# North References for Navigating with Map, Compass and GPS

To use a compass with your map and your GPS you need to have an understanding of the north reference used by each of them. There are three different norths in common use and in some cases choices to be made about which to use on your compass, map and GPS.

## The three options for north

### True North

The True North Pole is the axis of the earth’s rotation. The North Star is used as a true north reference. It’s position in the sky causes it to appear almost stationary with the other stars rotating around it. Lines or meridians of longitude can also be used as true north reference lines. Meridians of longitude converge at the True North and South Poles. The vertical edges of many maps are defined by a meridian of longitude, and can be used as a true north reference.

### Magnetic North

The magnetic poles are aligned with the earth’s magnetic field. A free floating magnetic needle in a compass will align itself with the magnetic field and thus points to the magnetic poles. Declination is the angular difference between true north and magnetic north for a given location. The Magnetic Pole may appear to be either east or west of the True North Pole. Declination changes depending on your position relative to the two poles. Declination also changes over time, because the location of the magnetic poles changes with time. Most GPS receivers will calculate the declination for their current position. This is often referred to as “automatic” north reference.

### Grid North

Grid north is useful because it allows you to use the UTM grid lines on your map as your north reference. Grid north is typically within 2° east or west of true north and varies with your position within a UTM zone. When minimal accuracy is all that is required, it is common to treat grid north lines as true north lines without accounting for the small difference.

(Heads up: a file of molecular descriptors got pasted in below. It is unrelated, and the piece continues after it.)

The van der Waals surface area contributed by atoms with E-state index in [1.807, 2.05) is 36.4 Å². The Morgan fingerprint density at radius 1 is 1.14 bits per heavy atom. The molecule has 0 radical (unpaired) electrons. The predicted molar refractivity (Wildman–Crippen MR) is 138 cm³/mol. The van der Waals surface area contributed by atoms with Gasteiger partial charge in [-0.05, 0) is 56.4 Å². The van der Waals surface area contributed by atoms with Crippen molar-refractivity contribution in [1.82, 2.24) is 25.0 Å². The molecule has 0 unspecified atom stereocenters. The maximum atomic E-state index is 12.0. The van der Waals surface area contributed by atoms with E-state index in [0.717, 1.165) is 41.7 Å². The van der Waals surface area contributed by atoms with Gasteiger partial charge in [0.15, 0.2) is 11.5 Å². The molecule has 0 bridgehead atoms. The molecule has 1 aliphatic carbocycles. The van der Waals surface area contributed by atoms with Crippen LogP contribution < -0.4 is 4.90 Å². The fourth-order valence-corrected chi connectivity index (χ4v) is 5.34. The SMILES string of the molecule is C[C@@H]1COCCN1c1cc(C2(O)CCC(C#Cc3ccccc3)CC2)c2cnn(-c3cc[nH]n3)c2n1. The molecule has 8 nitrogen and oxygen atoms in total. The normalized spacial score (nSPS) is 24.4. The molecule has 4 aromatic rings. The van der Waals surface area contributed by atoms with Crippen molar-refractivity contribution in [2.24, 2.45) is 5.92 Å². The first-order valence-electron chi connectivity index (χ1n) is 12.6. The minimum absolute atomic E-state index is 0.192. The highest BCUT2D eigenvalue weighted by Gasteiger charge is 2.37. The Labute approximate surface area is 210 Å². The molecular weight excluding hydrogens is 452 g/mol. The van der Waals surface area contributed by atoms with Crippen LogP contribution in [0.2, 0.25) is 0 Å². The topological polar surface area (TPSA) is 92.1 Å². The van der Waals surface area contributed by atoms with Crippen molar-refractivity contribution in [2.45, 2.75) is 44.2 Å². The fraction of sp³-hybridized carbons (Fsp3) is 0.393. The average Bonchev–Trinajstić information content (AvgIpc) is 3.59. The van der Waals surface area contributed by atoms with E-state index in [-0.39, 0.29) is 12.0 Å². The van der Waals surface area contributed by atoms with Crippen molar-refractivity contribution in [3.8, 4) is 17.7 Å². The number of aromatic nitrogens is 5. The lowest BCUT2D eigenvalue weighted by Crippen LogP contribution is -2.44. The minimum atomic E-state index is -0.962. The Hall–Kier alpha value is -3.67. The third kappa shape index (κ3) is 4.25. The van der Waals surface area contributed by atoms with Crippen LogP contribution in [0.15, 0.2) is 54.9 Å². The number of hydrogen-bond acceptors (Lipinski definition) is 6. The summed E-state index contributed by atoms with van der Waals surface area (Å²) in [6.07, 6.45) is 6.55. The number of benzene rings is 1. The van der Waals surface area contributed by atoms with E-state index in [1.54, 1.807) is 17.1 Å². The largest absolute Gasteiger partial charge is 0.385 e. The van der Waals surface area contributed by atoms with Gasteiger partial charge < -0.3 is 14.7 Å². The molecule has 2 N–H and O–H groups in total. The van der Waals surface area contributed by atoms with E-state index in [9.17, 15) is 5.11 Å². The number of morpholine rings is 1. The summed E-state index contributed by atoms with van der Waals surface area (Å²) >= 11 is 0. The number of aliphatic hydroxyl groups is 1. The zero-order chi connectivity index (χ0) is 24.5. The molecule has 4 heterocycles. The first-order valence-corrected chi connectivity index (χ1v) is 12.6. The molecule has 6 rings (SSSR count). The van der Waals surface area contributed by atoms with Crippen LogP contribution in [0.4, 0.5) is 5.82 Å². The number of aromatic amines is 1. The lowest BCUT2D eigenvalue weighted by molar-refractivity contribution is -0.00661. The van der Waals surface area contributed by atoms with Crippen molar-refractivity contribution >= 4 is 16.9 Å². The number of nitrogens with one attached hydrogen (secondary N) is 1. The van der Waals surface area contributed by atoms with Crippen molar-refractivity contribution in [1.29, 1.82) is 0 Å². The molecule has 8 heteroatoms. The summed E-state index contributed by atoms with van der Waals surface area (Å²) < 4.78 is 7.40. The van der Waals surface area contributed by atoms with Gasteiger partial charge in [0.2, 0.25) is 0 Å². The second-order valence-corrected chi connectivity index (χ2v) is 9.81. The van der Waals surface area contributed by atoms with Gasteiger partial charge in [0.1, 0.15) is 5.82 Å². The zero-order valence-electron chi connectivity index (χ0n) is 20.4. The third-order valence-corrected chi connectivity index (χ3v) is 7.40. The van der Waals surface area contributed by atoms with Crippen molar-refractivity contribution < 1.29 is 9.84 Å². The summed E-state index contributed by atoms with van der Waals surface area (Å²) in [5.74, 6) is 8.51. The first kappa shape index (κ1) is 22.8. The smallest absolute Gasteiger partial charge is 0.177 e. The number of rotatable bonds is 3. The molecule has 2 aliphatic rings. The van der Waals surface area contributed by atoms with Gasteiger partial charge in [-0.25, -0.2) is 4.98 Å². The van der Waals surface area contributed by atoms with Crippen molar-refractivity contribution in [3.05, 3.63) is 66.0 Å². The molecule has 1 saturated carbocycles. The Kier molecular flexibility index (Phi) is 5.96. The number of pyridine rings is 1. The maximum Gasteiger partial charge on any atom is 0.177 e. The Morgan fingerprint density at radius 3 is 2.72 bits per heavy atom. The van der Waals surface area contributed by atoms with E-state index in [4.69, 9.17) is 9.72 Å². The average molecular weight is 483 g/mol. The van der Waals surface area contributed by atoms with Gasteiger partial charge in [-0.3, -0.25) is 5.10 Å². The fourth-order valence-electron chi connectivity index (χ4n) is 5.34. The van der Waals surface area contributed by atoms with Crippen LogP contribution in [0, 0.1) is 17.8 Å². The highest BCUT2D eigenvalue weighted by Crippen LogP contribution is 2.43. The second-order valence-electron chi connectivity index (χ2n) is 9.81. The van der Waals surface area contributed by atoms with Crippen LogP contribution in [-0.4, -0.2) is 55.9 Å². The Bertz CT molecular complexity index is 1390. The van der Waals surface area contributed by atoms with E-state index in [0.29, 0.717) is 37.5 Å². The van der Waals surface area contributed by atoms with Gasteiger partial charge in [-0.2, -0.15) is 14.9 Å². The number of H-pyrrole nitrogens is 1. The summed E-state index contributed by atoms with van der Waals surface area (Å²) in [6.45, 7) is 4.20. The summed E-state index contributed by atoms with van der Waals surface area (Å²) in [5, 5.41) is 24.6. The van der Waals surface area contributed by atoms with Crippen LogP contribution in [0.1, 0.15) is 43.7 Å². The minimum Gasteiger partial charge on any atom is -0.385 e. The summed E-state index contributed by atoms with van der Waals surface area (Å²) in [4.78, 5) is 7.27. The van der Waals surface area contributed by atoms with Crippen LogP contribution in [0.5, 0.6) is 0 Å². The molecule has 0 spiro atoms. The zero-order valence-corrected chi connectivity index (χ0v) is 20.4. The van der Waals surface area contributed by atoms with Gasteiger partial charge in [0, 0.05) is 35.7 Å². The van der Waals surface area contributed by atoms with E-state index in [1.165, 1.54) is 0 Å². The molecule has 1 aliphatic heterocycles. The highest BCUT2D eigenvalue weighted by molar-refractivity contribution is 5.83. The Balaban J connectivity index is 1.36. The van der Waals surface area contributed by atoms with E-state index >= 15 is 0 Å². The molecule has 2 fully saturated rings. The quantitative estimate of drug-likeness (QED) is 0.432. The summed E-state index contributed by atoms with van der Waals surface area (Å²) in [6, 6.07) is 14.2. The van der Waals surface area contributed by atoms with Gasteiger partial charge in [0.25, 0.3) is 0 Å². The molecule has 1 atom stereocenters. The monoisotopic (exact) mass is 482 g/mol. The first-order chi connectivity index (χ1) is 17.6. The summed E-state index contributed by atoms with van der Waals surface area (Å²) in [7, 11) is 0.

## Declination Diagram

Most paper maps use a printed declination diagram to show the relative direction of the three north references. Typically there will be an arrow that point to the top of the map and is parallel to the edges of the map. This is the "top of the map" north reference that was used when the map was been printed. Commonly it will be either True North (sometimes designated with a star, ot the letters TN) or Grid North (often designated with the letters GN). The angles between the three north references will be printed on the diagram.

The diagram should also have a date that the angle between True North and Magnetic North was determined. This declination angle changes over time. You should use a current value, not a many years old value printed on an old map. A source for the current declination at a given location is the National Geophysical Data Center's declination calculator. Your GPS can also calculate the declination for your current location.

Some maps have only a North Arrow, which may or may not indicate which north it is referencing. In some cases north on the map may not be at the top of the sheet. To use these maps with your compass and GPS, you will need to seek additional clues as to the north reference. You will also need to use a declination calculator to determine the current declination angle.

## Customized North Reference Sheet